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Frank Simonetti Featured

9:58am EDT July 22, 2002

Frank Simonetti says he has three heroes: Groucho Marx, Franklin Delano Roosevelt and Orson Welles.

“Each one of them took the best of what they had and went as far as they could with it. They were all great at what they did,” says the owner of Frank’s Diner at the North Market and Damon’s franchises in Gahanna and Pickerington. “I’ve always appreciated people that make the best of what they are or what they have—what God’s given them,” he says.

Simonetti, who initially wanted to be a teacher, says he found his God-given gift during a summer job he took while attending college in New York.

“I thought teaching was the most honorable profession in the world. I always have—I still do,” he says. However, when this son of an Italian father and Russian/Prussian mother, both of whom loved to cook, went from waiting tables at a friend’s restaurant that summer to taking over for a chef who quit, he knew his life was headed in another direction. After all, Simonetti, now 54, has worked in restaurants since he was 12.

“I realized I had a gift that I could cook, and that’s when I decided I was going to develop it,” he says.

He didn’t stray far from his belief in the benefits of teaching, however, and sought apprenticeships under chefs throughout the country, including at such famous venues as Tavern on the Green in New York, where he was kitchen manager, and Chasen’s Restaurant in California.

“I did nothing but whip and chop and peel for a year before I could do anything,” he says, admitting that’s how he earned his wings.

He even traveled to France, Italy and Austria for a year to learn more after selling out of a restaurant venture in California.

“I’d go to restaurants and if they wouldn’t hire me, I’d offer to work for nothing just to get the experience,” he says.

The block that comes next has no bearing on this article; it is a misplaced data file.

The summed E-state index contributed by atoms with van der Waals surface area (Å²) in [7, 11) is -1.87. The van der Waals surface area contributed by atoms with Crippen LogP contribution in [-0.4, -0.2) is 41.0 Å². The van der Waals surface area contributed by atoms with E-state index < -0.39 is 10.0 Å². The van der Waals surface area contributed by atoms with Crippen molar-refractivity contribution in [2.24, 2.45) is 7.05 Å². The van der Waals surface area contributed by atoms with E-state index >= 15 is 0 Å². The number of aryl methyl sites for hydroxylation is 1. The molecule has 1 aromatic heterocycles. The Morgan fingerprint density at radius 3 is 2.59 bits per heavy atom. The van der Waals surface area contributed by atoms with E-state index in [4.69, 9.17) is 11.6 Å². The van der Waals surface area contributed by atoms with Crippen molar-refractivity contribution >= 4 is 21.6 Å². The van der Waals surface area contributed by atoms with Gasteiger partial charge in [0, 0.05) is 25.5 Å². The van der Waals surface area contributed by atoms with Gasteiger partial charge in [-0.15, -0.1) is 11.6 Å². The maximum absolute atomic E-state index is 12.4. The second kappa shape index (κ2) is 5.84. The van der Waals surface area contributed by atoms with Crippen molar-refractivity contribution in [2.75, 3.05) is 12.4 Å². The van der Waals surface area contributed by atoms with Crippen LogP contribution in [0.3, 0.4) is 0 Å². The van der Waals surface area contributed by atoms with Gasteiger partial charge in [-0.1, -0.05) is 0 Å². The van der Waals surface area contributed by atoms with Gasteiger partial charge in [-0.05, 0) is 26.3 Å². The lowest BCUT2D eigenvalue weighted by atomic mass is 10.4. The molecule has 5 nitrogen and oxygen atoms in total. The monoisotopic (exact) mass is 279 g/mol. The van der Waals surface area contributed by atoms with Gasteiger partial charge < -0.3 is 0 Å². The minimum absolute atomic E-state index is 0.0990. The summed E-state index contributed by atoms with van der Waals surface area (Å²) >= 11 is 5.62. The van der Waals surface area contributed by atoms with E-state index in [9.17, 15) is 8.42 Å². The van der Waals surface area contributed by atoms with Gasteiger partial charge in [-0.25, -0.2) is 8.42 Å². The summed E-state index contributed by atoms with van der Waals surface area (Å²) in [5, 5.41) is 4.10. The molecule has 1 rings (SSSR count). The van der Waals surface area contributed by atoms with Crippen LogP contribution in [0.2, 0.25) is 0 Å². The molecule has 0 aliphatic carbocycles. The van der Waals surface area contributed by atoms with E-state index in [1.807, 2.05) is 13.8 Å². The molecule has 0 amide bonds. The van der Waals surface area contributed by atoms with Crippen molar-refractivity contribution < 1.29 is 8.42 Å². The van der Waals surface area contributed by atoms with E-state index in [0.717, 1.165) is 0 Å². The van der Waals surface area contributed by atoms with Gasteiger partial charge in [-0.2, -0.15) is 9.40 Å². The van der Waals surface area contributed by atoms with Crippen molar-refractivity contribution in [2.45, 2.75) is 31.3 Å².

He was seven years into a stint in Colorado when, at his nephew’s wedding in Columbus, his brother Gene asked if he wanted to go into the restaurant business here.

The two opened Simonetti’s Many Moods Cafe in the Continent in 1979 and, a year later, agreed to a partnership suggested by Irving Rossman, who owned a rib joint at Broad and James called Damon’s.

At that point Simonetti faced a difficult decision: stay in fine foods, or “do this rib thing.”

“I thought if I was half the chef I thought I was, I could do anything. I could take this rib thing and turn it into a growing concern,” he says. He did. In the nine years that followed, Damon’s grew by 20 restaurants under the leadership of Rossman and the Simonettis.

In 1989, Simonetti and his brother sold their interest in the chain that has now grown to 130 restaurants. Simonetti kept two: sentimentally, the original at Broad and James, which he later moved to Gahanna, and one in Pickerington. He’s still working to bring Frank’s Diner, which opened in 1996, to profitability, but hopes that his plans to add a private entrance will bring more customers—since people mistakenly think the diner closes when the North Market does—as will the nearby development of Nationwide Arena. Simonetti’s three businesses currently net $5 million annually and employ nearly 200.